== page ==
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skipaway
09-26-2012, 11:16 PM
Artist's Self Portraits (http://cultso.com/artist-takes-every-drug-known-to-man-draws-self-portraits-after-each-use/)


“After experiencing drastic changes in my environment, I looked for other experiences that might profoundly affect my perception of the self. So I devised another experiment where everyday I took a different drug and drew myself under the influence. Within weeks I became lethargic and suffered mild brain damage. I am still conducting this experiment but over greater lapses of time. I only take drugs that are given to me.”

Very disturbing, IMHO. The Bath salts one is :yikes: :scream:

Artemis@BC
09-26-2012, 11:23 PM
Yeah, that was circulating around my FB friends a couple of weeks ago. Definitely one to file under "don't try this at home, kids"!

If you check out his web site, though, you see that he's been doing daily self-portraits for a long time. The drug-induced ones were just a subset of that.

The "I only take drugs that are given to me" disclaimer is pretty wtf too.

Aussie Willy
09-26-2012, 11:29 PM
Well if you want to kill your artistic talents just use computer dust. Although I didn't know that was a drug.

purple skates
09-26-2012, 11:30 PM
Wow. Just wow. Some of that stuff is pretty scary - especially the one where his drawing was reduced to something a three year old would do.

snoopy
09-27-2012, 12:40 AM
Those pictures were awesome. Which is not to say I want to encourage drug use since I don't even drink liquor, but still, the pics were fab.

MikiAndoFan#1
09-27-2012, 12:45 AM
Some of those pictures are scary. :scream:

leesaleesa
09-27-2012, 01:04 AM
Hipster doofus. Where did he get Pruno?

Maybe he can huff jenkem next.

PeterG
11-26-2012, 06:35 PM
??? (http://www.youtube.com/watch?v=iQI-D7olhYg)

CantALoop
11-29-2012, 01:10 AM
Some of those drawings seem exaggerated, especially Cephalexin which is just an antibiotic and shouldn't have any psychoactive properties. Dude is on a lot of mood stabilizers and anti-depressants, but they shouldn't be be producing psychadelic results.

That being said, the bath salts picture is the stuff made of nightmares. Eesh.

cruisin
11-29-2012, 04:44 PM
I guess I am out of some loop. What are bath salts and what is computer dust? Snorting Busirone? Beyond stupid. It's an anti-anxiety drug, but not a benzo type drug. I have been on a low dose of Buspar, for a few years. It helps with my panic attacks. I don't tolerate anti-depressants well. Buspar (at a very low dose) seems to help, with virtually no side effects. It doesn't give you a high, or anything like that. Can't imagine snorting it would do anything except burn your nose and lungs.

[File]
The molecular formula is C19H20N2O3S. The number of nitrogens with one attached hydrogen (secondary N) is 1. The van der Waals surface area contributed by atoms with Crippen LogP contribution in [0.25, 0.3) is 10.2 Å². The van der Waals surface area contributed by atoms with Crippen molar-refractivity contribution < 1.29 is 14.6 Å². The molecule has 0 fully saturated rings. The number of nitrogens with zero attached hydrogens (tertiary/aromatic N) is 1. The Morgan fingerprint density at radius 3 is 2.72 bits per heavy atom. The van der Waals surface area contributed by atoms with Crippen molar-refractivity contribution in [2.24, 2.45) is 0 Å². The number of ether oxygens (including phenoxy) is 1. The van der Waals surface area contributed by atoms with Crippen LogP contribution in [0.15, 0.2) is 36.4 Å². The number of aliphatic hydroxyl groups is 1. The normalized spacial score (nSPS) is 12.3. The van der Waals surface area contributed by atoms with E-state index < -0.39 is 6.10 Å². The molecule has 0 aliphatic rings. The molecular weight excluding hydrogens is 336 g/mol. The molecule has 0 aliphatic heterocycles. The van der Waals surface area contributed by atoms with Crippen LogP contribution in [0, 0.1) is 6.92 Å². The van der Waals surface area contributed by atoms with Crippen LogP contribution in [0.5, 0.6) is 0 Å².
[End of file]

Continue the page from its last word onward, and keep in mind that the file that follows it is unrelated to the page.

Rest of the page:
milanessa
11-29-2012, 04:55 PM
The guys brain is probably fried enough by now he could take a gummy bear and see dead people.

cruisin
11-29-2012, 05:19 PM
The guys brain is probably fried enough by now he could take a gummy bear and see dead people.

Good point. Especially the red ones.

And there is something to be said for the placebo effect. If you believe you will have a reaction and want to have a reaction, you probably will.

CantALoop
11-29-2012, 11:10 PM
I guess I am out of some loop. What are bath salts and what is computer dust?

Bath salts refers to a whole class of drugs (http://en.wikipedia.org/wiki/Bath_salts_(drug)), rather than a single chemical. It got a lot of media attention this summer from a deadly naked cannibal attack (http://abcnews.go.com/Blotter/face-eating-cannibal-attack-latest-bath-salts-incident/story?id=16470389#.ULfnL-T7KZc) by a guy supposedly under the influence of bath salts.

Computer dusters are just compressed gas used to blast dust and crud out of keyboards. I think they're just modern day inhalant abuse - since a lot of the dusters say to use them in well-ventilated areas at risk of suffocation, I assume the "high" is due to general asphyxiation and lack of oxygen to the brain.


The guys brain is probably fried enough by now he could take a gummy bear and see dead people.

:lol: I'm not sure whether this would be considered a placebo or nocebo effect.
The hipstebo effect?